Sulphur is at once a scapegoat and a tool.
In the cacophonous echo chamber of natural wine, sulphur is often assailed as the root of all evil. It’s not, but it’s easy to understand, blame, and frame as a one-size-fits all repudiation of the industrialized wine industry by well-intentioned rebels. I can understand how they got there, but there’s some history and context that’s worth consideration.
I. War, Peace, and Industry (1945-1980s)
The close of the second world war brought inexpensive, effective, and toxic agrichemicals to European vineyards. Coupled with widely available synthetic fertilizers, these new insecticides, fungicides, herbicides increased yields like never before. At first, they were a financial boon for farmers who sold to winemakers and merchants by the kilo and liter. Chemical farming became normalized, so that even today we call it “conventional.” With time, fruit quality suffered, and the its hollow juice required heavy doctoring, like heavy sulfite additions, so it didn’t rot. Little has changed at conventional mass-market operations since. Take note: the problem here is bad farming, not sulfites.
II. Rediscovery and Misdirection (1980s-2000s)
In the early eighties, a ‘gang of four’ winemakers in Beaujolais (Foillard, Lapierre, Breton, Thevenet) famously led by amateur scientist and wine merchant Jules Chauvet began experimenting with pre-war organic farming techniques and quickly converted their estates when they saw the difference in grape quality. Of course, their higher quality fruit needed less doctoring, including less sulfites. In the best vintages, the fruit from their best parcels was so robustly healthy they omitted any additions whatsoever to a portion of their production; hence their best cuvees were without sulfur, ‘sans soufre.’
It’s easy to hear ‘the best wines have no sulfur’ and apply it as a rule of thumb, but it’s not that simple. The real evil the ‘gang of four’ battled was chemical agriculture. The hard work, expense, and risk that go into organic vineyards year after year to build living soils and grow great grapes separate the best from the rest; it's not as simple as simply omitting sulfites. Conventionally farmed 'sans soufre' wine puts the cart before the horse.
III. International Agriculture (1980s-2000s)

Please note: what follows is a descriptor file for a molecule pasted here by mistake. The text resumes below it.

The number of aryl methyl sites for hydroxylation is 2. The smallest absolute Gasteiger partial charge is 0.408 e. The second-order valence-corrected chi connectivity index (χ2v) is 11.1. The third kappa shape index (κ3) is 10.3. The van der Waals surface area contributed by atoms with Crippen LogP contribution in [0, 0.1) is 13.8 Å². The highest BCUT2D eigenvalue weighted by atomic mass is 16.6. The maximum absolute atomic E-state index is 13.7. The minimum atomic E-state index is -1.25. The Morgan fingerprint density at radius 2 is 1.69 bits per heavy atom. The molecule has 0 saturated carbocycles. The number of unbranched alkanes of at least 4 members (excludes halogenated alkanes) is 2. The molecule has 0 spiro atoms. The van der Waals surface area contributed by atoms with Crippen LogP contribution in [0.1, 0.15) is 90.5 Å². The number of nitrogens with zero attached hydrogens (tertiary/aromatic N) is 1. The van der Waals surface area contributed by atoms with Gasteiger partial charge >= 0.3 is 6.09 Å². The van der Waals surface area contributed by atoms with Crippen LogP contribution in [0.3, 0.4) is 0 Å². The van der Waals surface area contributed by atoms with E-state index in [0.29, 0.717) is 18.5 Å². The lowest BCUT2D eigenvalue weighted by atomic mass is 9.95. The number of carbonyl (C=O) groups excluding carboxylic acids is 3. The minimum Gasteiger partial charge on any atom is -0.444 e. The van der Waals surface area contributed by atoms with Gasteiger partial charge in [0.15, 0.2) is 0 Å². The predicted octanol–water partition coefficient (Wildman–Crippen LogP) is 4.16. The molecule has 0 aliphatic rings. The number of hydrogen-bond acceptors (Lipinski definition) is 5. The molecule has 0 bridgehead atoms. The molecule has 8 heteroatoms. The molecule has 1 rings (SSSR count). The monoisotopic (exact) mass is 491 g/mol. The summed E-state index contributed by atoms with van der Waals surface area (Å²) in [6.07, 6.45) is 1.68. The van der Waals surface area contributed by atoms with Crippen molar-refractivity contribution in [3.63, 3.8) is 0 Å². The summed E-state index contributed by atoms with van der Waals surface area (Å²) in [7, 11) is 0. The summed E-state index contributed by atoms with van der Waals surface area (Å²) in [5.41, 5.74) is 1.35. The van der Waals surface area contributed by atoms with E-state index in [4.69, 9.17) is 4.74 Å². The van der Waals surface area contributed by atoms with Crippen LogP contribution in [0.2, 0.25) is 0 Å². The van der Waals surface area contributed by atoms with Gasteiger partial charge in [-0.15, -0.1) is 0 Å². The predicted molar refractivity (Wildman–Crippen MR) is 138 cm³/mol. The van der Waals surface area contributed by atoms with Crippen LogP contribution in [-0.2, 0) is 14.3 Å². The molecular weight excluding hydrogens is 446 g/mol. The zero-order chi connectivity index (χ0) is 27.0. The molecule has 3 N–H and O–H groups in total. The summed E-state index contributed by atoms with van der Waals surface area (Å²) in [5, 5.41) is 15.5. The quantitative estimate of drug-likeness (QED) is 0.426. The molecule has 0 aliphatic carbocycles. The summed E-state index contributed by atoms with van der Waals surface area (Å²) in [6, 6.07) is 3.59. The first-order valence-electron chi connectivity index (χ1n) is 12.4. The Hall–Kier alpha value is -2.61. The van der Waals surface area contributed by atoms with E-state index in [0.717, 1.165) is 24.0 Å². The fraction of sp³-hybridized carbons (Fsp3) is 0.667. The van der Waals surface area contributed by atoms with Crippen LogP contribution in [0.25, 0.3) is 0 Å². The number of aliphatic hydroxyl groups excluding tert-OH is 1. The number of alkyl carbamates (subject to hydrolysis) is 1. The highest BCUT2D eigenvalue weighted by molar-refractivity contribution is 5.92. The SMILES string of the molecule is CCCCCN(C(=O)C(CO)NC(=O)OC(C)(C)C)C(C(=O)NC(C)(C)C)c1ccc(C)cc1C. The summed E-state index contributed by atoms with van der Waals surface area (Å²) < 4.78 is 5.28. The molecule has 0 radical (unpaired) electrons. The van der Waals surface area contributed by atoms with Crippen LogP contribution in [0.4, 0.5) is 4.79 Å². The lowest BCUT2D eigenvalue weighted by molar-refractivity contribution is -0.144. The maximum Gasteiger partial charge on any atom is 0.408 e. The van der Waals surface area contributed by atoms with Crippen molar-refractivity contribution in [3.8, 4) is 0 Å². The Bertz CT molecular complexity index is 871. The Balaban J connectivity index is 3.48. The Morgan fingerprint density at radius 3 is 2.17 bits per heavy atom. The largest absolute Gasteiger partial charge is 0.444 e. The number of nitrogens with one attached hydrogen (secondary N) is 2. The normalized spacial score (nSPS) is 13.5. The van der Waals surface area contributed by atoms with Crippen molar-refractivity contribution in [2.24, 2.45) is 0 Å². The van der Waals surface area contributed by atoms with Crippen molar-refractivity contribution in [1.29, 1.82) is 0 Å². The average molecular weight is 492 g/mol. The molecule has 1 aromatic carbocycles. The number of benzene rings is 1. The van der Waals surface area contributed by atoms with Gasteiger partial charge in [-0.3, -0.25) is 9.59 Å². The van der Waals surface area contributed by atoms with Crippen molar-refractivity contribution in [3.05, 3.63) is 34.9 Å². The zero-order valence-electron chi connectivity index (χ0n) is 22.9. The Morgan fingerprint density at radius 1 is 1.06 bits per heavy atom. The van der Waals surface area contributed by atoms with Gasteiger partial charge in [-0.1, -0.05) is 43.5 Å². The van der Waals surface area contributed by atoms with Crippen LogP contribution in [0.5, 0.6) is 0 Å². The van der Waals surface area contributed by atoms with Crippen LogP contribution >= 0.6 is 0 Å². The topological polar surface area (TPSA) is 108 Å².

If sulphur isn’t the problem, why is it framed so? It’s easy to omit, easy to understand, and easy to sell, of course. But it also has to do with postmodern wine culture. Robert Parker and his taste for powerful, doctored international style wines had come to define good taste by the two thousands, and oenologists, not farmers, were the rockstars of the wine world. In search of a perfect Parker score, wineries on all continents hired the same winemakers to make similar tasting wines. Winemaking dominated terroir. With every hard swing to an extreme, there comes a counter-swing.
IV. Rebellion and Adolescence (early 2010s)
The reaction to hyper-manipulation inspired a new generation of minimal intervention winemakers all over the world in the two thousand tens. Many European newcomers owned small family farms that sold grapes in the past, but young Americans were (and largely remain) landless. A few of the brave leased vineyards to farm and joined the land-owning Europeans in the years-long slog of converting to organic viticulture. It takes three years to become certified; global certified organic vineyard area doubled growth from 4% yearly increases between 2011 and 2014 to 8% since, with 75% of global production split between France, Italy, and Spain as of 2019.
Meanwhile, winemakers did the best they could with the fruit available to them, prizing personality over homogenous flawlessness, searching for soul by minimizing winemaking. Minimization or omission of sulfites altogether became synonymous with an idea of newfound terroir, ‘natural’ by virtue of its unmanipulated state. This new breed of “natural” resonated with a culture thirsty for authenticity, supercharged by instagram and the hype beasts that dwell there. Sometimes, this game of high-speed cultural telephone led producers, purveyors, and consumers alike into self-affirming worlds of radical ideas about sulfites where the emperor wore no clothes and classic wines weren't really wines at all.
Interestingly, much of the “authentic” quality of this mid-two thousand tens style had little to do with terroir and everything to do with winemaking. “Natural” wines began tasting remarkably similar, no matter where they were from: low extraction, low alcohol, a little funky, a little cidery, a little hazy, a little fizzy, or some combination of those, and certainly no oak. The wines tasted every bit as made and homogenous as their doctored predecessors. Terroir wasn’t to be found in the winery.
V. Coming of Age (mid-2010s to present)
Over the next half decade, the extremes of “natural” became tempered by the quality of fruit coming out of newly certified organic vineyards and the characterful terroir they demonstrated. Farmer winemakers, eager to highlight and preserve their toiled-over fruit, reverted to more classic winemaking styles and used small amounts of sulfites to preserve their unique expression of terroir as needed. “Sans soufre” came to indicate without sulfites in the French sense: very little sulfites added, where “zero-zero” came to mean truly none added for both vinous paragons and natty zealots alike. It took some time, but the best natural wine today seems a lot like it did for the original gang of four: the best fruit, bottled.
Paradoxically, a little sulphur can taste less like winemaking than none at all.